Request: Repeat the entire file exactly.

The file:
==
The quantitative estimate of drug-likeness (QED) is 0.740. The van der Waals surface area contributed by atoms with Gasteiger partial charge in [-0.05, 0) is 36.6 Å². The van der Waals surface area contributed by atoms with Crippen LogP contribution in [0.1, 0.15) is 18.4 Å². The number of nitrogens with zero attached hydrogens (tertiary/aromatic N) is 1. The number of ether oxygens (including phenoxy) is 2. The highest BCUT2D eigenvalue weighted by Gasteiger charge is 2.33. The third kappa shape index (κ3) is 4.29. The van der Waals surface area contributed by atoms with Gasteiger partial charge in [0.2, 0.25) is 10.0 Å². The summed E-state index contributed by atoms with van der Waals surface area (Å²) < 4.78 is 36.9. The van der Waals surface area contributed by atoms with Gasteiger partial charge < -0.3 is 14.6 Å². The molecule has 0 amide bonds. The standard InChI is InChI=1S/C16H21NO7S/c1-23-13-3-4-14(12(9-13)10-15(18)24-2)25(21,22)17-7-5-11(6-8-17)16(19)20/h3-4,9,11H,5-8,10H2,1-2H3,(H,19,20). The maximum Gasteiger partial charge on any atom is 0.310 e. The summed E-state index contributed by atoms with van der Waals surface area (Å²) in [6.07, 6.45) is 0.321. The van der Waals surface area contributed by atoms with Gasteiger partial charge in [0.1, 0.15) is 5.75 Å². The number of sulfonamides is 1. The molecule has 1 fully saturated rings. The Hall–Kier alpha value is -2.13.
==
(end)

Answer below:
The quantitative estimate of drug-likeness (QED) is 0.740. The van der Waals surface area contributed by atoms with Gasteiger partial charge in [-0.05, 0) is 36.6 Å². The van der Waals surface area contributed by atoms with Crippen LogP contribution in [0.1, 0.15) is 18.4 Å². The number of nitrogens with zero attached hydrogens (tertiary/aromatic N) is 1. The number of ether oxygens (including phenoxy) is 2. The highest BCUT2D eigenvalue weighted by Gasteiger charge is 2.33. The third kappa shape index (κ3) is 4.29. The van der Waals surface area contributed by atoms with Gasteiger partial charge in [0.2, 0.25) is 10.0 Å². The summed E-state index contributed by atoms with van der Waals surface area (Å²) < 4.78 is 36.9. The van der Waals surface area contributed by atoms with Gasteiger partial charge < -0.3 is 14.6 Å². The molecule has 0 amide bonds. The standard InChI is InChI=1S/C16H21NO7S/c1-23-13-3-4-14(12(9-13)10-15(18)24-2)25(21,22)17-7-5-11(6-8-17)16(19)20/h3-4,9,11H,5-8,10H2,1-2H3,(H,19,20). The maximum Gasteiger partial charge on any atom is 0.310 e. The summed E-state index contributed by atoms with van der Waals surface area (Å²) in [6.07, 6.45) is 0.321. The van der Waals surface area contributed by atoms with Gasteiger partial charge in [0.1, 0.15) is 5.75 Å². The number of sulfonamides is 1. The molecule has 1 fully saturated rings. The Hall–Kier alpha value is -2.13.